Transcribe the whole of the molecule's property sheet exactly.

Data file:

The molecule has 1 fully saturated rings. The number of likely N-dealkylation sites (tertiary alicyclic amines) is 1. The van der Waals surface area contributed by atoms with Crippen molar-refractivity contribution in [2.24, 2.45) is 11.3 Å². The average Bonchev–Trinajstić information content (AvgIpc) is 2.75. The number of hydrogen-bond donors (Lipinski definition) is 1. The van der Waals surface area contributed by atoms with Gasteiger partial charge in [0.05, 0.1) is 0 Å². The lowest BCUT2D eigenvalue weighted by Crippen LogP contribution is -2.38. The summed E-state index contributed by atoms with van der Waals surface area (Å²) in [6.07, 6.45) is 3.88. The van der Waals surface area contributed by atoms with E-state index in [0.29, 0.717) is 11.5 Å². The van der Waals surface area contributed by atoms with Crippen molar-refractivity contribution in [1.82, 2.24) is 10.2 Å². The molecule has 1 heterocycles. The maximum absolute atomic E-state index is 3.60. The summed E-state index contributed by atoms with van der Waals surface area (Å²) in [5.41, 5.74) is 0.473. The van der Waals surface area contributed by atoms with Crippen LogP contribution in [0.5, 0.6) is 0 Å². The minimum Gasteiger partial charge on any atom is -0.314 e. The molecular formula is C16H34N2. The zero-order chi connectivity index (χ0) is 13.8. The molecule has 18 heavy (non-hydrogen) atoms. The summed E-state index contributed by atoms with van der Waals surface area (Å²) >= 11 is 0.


The molecule has 1 fully saturated rings. The number of likely N-dealkylation sites (tertiary alicyclic amines) is 1. The van der Waals surface area contributed by atoms with Crippen molar-refractivity contribution in [2.24, 2.45) is 11.3 Å². The average Bonchev–Trinajstić information content (AvgIpc) is 2.75. The number of hydrogen-bond donors (Lipinski definition) is 1. The van der Waals surface area contributed by atoms with Gasteiger partial charge in [0.05, 0.1) is 0 Å². The lowest BCUT2D eigenvalue weighted by Crippen LogP contribution is -2.38. The summed E-state index contributed by atoms with van der Waals surface area (Å²) in [6.07, 6.45) is 3.88. The van der Waals surface area contributed by atoms with E-state index in [0.29, 0.717) is 11.5 Å². The van der Waals surface area contributed by atoms with Crippen molar-refractivity contribution in [1.82, 2.24) is 10.2 Å². The molecule has 1 heterocycles. The maximum absolute atomic E-state index is 3.60. The summed E-state index contributed by atoms with van der Waals surface area (Å²) in [5.41, 5.74) is 0.473. The van der Waals surface area contributed by atoms with Crippen LogP contribution in [0.5, 0.6) is 0 Å². The minimum Gasteiger partial charge on any atom is -0.314 e. The molecular formula is C16H34N2. The zero-order chi connectivity index (χ0) is 13.8. The molecule has 18 heavy (non-hydrogen) atoms. The summed E-state index contributed by atoms with van der Waals surface area (Å²) >= 11 is 0.